The Diviners by Libba Bray
Release Date – September 18, 2012
Publisher Website – Little, Brown Books for Young Readers
Publisher Social Media - Twitter
Pages - 608 pages
My Rating- 5/5
**obtained from publisher for an honest review**
Here is the Goodreads synopsis
Evie O'Neill has been exiled from her boring old hometown and shipped off to the bustling streets of New York City--and she is pos-i-toot-ly thrilled. New York is the city of speakeasies, shopping, and movie palaces! Soon enough, Evie is running with glamorous Ziegfield girls and rakish pickpockets. The only catch is Evie has to live with her Uncle Will, curator of The Museum of American Folklore, Superstition, and the Occult--also known as "The Museum of the Creepy Crawlies."Prior to The Diviners, I had not picked up a Libbra Bray novel. I can safely say it will not by my last. An atmospheric, creepy, and dark read that brings a surprising depth to it’s murder/mystery plot.
When a rash of occult-based murders comes to light, Evie and her uncle are right in the thick of the investigation. And through it all, Evie has a secret: a mysterious power that could help catch the killer--if he doesn't catch her first.
This novel is quite hefty and yet reads much quicker than it’s page length. The world building is mind blowing and each of these pages progresses either the world, or it‘s characters. Libba Bray’s writing conjures up her 1920’s setting, but it’s her occult/paranormal world building that had me begging for more. The research she did is reflected not only in the detailed accuracy of the glitzy 1920’s setting, but her research into the occult also shines. This novel is filled with elements that set up the next instalments and left me wondering how interwoven certain plot points are going to be once the series is created.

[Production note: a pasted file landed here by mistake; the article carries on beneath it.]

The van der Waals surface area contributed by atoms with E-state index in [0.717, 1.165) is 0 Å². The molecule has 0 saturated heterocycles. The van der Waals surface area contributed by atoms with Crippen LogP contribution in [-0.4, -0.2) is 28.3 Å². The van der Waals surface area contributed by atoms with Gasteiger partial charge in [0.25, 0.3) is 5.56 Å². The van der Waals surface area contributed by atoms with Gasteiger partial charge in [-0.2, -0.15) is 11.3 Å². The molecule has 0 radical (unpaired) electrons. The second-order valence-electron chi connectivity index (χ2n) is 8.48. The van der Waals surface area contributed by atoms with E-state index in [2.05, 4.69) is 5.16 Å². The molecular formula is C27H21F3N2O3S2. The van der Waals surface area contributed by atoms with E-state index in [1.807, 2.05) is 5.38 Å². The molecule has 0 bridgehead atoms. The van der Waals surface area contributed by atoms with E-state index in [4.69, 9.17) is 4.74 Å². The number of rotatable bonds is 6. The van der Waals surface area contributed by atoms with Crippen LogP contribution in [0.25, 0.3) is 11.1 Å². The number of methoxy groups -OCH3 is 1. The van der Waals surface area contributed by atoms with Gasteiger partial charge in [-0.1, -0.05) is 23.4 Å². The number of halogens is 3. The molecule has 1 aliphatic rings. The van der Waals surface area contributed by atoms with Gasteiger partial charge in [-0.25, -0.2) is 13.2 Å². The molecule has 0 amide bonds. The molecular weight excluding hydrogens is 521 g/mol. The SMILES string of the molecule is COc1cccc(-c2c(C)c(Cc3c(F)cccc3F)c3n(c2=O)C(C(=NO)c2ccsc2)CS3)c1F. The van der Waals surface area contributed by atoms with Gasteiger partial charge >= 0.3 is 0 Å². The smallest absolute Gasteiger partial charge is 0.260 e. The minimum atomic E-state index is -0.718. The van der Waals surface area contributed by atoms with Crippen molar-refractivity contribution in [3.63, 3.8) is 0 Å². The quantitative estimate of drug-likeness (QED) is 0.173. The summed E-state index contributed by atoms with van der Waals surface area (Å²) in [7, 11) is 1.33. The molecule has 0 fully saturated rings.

Each of the characters are developed and complex. The cast of characters is quite large, and time is taken to introduce the reader to each of them. You can not help but be drawn to them, flaws and all. Evie, the feisty, and adventure seeking flapper. Theta, the beautiful, and damaged Ziegfield girl. Jericho, the quiet, studious assistant to Evie’s uncle. Memphis, a numbers runner and poet with charm to spare,. Mabel the good girl daughter of hardcore activists. The characters have secrets and we slowly unravel them. Libba Bray allows the characters to show us their motivations, rather than tell us. Each character grows and changes throughout the novel in believable and organic ways.
There were a few scenes where my heart was pounding out of fear for these characters I had become attached to. The large cast allows for a heightened level of worry and fear. Each of the characters is given a lot of attention which result in an equality that makes them feel vulnerable in the story. As a reader, having this unpredictability was refreshing.
The killer is everything you want them to be in a story like this. He is, smartly, grounded in real evils from the time era and mixed chillingly with the occult. The religious cult aspect to the story lends a creepy feel to many scenes. Scary, formidable and relentless are just some of the words I would use to describe him. The fact that he is just as complex, and developed as the other characters makes for an intriguing character.
The ending sets up the next stage of the story and The Diviners is just getting started. Once the meaning behind the novel’s title is revealed you will be left with baited breathe waiting for the next instalment. A gripping, character driven murder mystery that will transport you back to the 1920’s effortlessly.